GILROY, Calif. (KGO) — Quick payment app Zelle is growing in popularity, but so are scams on the heavily used platform. Among the latest victims is a young South Bay woman who was saving up to buy a headstone for her mother’s grave and lost everything to scammers.
“I was devastated,” said Gabrielle Chavez, 24, with tears in her eyes as she thought of her mother’s barren grave at St. Mary’s Cemetery in Gilroy. “That money was supposed to be for my mother, the headstone, and I was supposed to surprise my father with it.”
The scam has amplified the grief she still feels following the sudden and unexpected loss of her 52-year-old mother, Diana, last year.
“I thought I heard her call my name in the hallway,” Chavez said. “I miss her so much, all of her.”
She lamented that her family could not afford a headstone for her mother’s grave, which is located in the middle of a grassless expanse of the cemetery.
“There’s a lot of dirt there,” she said. “We try to make it pretty with lots of windmills and flowers. But she deserves a headstone.”
Headstones cost more than $3,000, so Chavez, a recent graduate of San Jose State University, worked as a paraprofessional for children with disabilities last year, saving money to buy a granite headstone. .
She planned to surprise her father once she had enough money – and they could place the stone together.
Just days before the first anniversary of her mother’s death, she achieved her goal. But just as she was planning the surprise, the thieves struck.
It all started with a text message on his phone that appeared to be from Bank of America.
“It was exactly the same, like a replica of the text messages sent by Bank of America,” Chavez said.
The message asked if she had just sent $3,500 via Zelle to someone named Jacob Tanner. Alarmed, she quickly replied “no”.
“Two minutes after receiving this message, the phone rang,” she recalls.
“I couldn’t let them get back the money I had saved,” Chavez recalled.
The man said she should transfer the money through Zelle to a supposedly safe account. She needs to use her middle name and part of her last name to create a Zelle account and then send the money there.
“Honestly, I had never used Zelle before. I was so confused,” she said.
She kept asking the man to let her speak to a supervisor, to make sure it was a safe action.
“He said ‘listen, ma’am, ma’am, ma’am, I would never do anything to jeopardize my job.’ ”
However, since the Zelle app was connected to her Bank of America mobile app, she thought it was safe.
This was not the case.
She pressed the send button and $2,000 was taken away, then another $1,500. But instead of landing on a secure account, it went straight to the scammers’ own Zelle account.
“My father came home, I told him what had happened,” Chavez recalled. “He said to check my bank account online, that’s when I found out. It’s gone. All my money, gone. I was devastated. I started crying…that money was supposed to be for my mother.”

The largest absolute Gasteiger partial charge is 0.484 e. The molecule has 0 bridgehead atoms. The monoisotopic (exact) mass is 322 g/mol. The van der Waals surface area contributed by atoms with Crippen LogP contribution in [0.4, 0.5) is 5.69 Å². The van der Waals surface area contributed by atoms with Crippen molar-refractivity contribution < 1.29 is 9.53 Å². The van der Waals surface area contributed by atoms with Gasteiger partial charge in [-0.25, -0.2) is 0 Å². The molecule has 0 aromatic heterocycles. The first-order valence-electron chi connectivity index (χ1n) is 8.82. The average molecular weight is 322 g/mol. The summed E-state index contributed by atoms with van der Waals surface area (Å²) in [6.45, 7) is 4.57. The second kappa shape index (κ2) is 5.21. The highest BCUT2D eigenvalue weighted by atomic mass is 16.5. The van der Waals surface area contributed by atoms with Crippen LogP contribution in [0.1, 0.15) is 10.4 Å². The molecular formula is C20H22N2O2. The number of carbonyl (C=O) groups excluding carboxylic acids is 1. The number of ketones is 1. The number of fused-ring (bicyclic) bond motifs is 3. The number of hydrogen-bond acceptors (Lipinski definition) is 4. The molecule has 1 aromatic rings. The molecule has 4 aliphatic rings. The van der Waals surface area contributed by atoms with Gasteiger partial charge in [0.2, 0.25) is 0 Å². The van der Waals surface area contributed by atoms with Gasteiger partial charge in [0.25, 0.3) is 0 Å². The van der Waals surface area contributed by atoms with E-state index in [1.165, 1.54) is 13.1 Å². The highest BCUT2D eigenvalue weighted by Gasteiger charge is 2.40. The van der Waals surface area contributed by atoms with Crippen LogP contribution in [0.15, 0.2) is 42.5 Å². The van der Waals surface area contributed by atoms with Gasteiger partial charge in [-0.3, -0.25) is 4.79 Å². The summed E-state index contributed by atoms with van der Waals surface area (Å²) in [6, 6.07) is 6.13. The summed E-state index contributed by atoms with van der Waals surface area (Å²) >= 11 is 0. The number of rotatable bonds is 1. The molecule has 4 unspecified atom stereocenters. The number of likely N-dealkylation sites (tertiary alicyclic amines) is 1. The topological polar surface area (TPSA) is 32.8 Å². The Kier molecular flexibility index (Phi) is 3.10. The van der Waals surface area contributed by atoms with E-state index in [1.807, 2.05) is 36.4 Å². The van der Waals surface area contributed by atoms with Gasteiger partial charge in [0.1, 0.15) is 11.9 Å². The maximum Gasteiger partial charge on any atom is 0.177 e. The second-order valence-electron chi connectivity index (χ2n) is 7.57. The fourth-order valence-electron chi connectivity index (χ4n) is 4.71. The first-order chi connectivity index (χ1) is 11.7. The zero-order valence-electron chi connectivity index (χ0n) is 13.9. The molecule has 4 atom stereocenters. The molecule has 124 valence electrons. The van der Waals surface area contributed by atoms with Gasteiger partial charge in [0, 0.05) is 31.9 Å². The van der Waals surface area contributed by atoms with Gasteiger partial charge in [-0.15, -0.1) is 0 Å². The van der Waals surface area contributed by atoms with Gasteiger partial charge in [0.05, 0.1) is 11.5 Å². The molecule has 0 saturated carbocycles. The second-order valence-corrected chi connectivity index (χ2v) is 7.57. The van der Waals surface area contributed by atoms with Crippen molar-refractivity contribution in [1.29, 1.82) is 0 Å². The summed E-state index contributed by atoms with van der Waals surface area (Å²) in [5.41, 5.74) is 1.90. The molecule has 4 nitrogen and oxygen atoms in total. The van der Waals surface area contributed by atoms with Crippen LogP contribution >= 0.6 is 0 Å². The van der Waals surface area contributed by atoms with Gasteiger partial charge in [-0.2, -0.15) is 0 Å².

The grave remains unmarked, but for photos of her mother, colorful pinwheels, a patch of grass from Home Depot and flowers the family keeps fresh weekly. But no tombstone.
“When I went to sleep that night, all I could hear was these stupid men’s voices (on the phone) saying ‘ma’am, ma’am, ma’am. ”, she recalls.
Chavez filed a complaint with Bank of America, claiming his money was stolen by fraud. The bank denied his request, saying it authorized the transaction even though it was through fraud. Even if she was cheated. Even though it was a scam.
Zelle is now the leading peer-to-peer payment app with $460 billion in transfers last year according to Zelle’s parent company, Early Warning Systems. However, hundreds of millions of those dollars went to the crooks – not to friends and family.
Many blame the fact that banks own and promote the Zelle platform. By connecting the app to a person’s bank account, scammers have direct access to their money. BofA limits Zelle transfers to $3,500 per day, which scammers typically get from their victims. Like Chávez.
She was not only devastated by the loss of her mother and her money, but she also says she lost faith in her bank.
“It wouldn’t happen to me if Bank of America and Zelle weren’t related,” she said. “I’ve been a Bank of America customer since I was 15. I’ve been a loyal customer, and then it happened. They’re just like that, we can’t help you.”
We asked Bank of America why they didn’t refund her money when they refunded other victims of the same Zelle scam. The bank said only that it is reviewing each case individually.
However, the Consumer Financial Protection Bureau has previously said banks must refund “unauthorized transfers” of funds electronically under Regulation E of the Electronic Funds Transfer Act. He said being “fraudulently enticed” into giving access to an account is the rule…but that view is not enshrined in law. Some banks have refunded money to those tricked into sending money through Zelle or other apps, but policies are inconsistent.
Now some US senators led by Sen. Elizabeth Warren, D-Mass, are demanding answers from Zelle and other payment apps on the level of fraud on the platforms. A Senate Banking Committee has summoned the CEOs of major banks to a hearing. Zelle is owned by seven major banks, including Bank of America.
For now, Chavez is still trying to raise enough money for his mother’s headstone.
“The scammers have the money instead,” she said. “They’ve probably already spent it on who knows what.”
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